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1. In a period of little more than fifty years, the orchestra developed into a very colorful, virtuosic instrument. The transverse flute replaced the recorder because of its wider pitch range and larger dynamic range. The clarinet, which was invented around 1700, joined the wind section by about 1750 after numerous mechanical refinements. The Mannheim orchestra was the first orchestra regularly to include clarinets. Frequently orchestras would include one flute and two oboes. Oboists and flutists were hired to play on either instrument. The patron could save money by hiring fewer individuals but still have the ability to provide either flutes or oboes. The pairs of woodwinds added a rich color to the bowed strings. Composers soon began experimenting with differing combinations of strings and winds, thematic manipulation, and other devices to make their music more interesting.
2. The Mannheim orchestra became famous throughout Europe for its virtuosity. Under Johann Stamitz’s leadership it became extremely expressive, developing characteristic performance practices of dramatic contrasts through carefully controlled crescendos and decrescendos and other musical devices. But all orchestras in Europe were not quite the same; many were smaller. Although there was an attempt to standardize the makeup of the orchestra to include pairs of winds and timpani, the wealth of a given musical establishment determined to a great extent how large the orchestra was. Many orchestras didn’t include clarinets until late in the eighteenth century. Most had smaller string sections, too.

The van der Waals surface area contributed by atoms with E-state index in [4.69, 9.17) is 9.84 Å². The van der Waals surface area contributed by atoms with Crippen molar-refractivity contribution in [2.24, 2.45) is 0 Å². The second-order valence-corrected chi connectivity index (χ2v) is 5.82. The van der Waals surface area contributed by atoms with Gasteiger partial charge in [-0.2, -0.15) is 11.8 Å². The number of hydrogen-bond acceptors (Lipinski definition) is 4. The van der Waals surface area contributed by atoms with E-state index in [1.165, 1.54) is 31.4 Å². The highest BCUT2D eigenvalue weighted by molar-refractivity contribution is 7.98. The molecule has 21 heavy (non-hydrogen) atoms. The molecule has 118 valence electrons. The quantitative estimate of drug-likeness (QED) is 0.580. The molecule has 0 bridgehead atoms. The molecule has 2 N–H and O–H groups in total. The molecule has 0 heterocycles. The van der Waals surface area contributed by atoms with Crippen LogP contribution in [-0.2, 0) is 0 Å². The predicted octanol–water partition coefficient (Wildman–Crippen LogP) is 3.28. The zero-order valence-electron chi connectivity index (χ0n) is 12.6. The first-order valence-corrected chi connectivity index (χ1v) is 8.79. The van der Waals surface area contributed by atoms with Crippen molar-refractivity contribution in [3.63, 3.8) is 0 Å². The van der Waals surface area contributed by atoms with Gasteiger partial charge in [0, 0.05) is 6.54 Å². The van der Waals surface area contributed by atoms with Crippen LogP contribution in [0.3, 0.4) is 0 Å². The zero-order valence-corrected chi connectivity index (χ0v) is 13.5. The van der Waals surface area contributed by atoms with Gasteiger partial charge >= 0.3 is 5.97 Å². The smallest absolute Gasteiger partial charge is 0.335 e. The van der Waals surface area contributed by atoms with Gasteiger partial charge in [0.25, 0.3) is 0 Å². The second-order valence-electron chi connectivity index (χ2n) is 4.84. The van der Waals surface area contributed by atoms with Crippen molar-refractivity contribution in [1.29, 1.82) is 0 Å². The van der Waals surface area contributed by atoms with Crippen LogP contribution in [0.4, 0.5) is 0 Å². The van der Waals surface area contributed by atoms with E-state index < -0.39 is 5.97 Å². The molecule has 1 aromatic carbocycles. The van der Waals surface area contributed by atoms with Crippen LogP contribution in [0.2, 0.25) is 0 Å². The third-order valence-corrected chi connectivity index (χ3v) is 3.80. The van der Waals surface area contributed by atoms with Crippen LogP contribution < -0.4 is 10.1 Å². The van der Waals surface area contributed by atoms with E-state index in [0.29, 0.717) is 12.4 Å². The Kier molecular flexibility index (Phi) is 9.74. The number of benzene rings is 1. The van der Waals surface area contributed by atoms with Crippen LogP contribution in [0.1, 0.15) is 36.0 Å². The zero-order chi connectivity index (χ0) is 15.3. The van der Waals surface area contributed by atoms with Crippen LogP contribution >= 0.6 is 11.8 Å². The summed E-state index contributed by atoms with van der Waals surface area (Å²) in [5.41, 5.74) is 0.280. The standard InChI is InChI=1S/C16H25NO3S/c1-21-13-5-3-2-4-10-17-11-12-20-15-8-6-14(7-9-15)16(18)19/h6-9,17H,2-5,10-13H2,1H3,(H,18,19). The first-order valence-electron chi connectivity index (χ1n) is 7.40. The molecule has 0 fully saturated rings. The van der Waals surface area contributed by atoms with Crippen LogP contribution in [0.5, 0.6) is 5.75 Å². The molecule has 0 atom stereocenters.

3. Point out the clarity of form that is present in the musical examples. Composers wanted their audiences to follow what was happening. They liked to play with listeners’ expectations. Extending a theme or cutting it short could create interest by surprising and amusing the audience. Usually cadences are clear, complete with pauses, separating sections within a movement. Generally, too, the bridge and closing sections became increasingly active rhythmically and dynamically.